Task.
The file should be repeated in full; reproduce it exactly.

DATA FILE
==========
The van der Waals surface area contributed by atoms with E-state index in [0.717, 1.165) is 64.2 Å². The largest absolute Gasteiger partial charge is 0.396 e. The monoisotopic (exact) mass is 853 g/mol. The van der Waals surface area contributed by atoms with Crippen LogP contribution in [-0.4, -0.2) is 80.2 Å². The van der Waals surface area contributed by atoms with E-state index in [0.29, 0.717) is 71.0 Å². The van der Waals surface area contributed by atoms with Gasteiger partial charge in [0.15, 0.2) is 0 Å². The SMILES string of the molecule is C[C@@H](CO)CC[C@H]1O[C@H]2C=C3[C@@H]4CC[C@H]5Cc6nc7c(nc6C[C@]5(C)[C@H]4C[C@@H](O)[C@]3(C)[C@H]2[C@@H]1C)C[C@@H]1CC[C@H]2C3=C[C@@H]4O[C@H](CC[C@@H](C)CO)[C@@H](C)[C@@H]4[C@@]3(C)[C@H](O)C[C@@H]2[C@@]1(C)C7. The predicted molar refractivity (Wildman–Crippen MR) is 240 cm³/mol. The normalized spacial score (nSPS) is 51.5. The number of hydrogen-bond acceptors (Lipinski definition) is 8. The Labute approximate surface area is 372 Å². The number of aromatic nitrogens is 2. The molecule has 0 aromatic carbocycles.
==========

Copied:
The van der Waals surface area contributed by atoms with E-state index in [0.717, 1.165) is 64.2 Å². The largest absolute Gasteiger partial charge is 0.396 e. The monoisotopic (exact) mass is 853 g/mol. The van der Waals surface area contributed by atoms with Crippen LogP contribution in [-0.4, -0.2) is 80.2 Å². The van der Waals surface area contributed by atoms with E-state index in [0.29, 0.717) is 71.0 Å². The van der Waals surface area contributed by atoms with Gasteiger partial charge in [0.15, 0.2) is 0 Å². The SMILES string of the molecule is C[C@@H](CO)CC[C@H]1O[C@H]2C=C3[C@@H]4CC[C@H]5Cc6nc7c(nc6C[C@]5(C)[C@H]4C[C@@H](O)[C@]3(C)[C@H]2[C@@H]1C)C[C@@H]1CC[C@H]2C3=C[C@@H]4O[C@H](CC[C@@H](C)CO)[C@@H](C)[C@@H]4[C@@]3(C)[C@H](O)C[C@@H]2[C@@]1(C)C7. The predicted molar refractivity (Wildman–Crippen MR) is 240 cm³/mol. The normalized spacial score (nSPS) is 51.5. The number of hydrogen-bond acceptors (Lipinski definition) is 8. The Labute approximate surface area is 372 Å². The number of aromatic nitrogens is 2. The molecule has 0 aromatic carbocycles.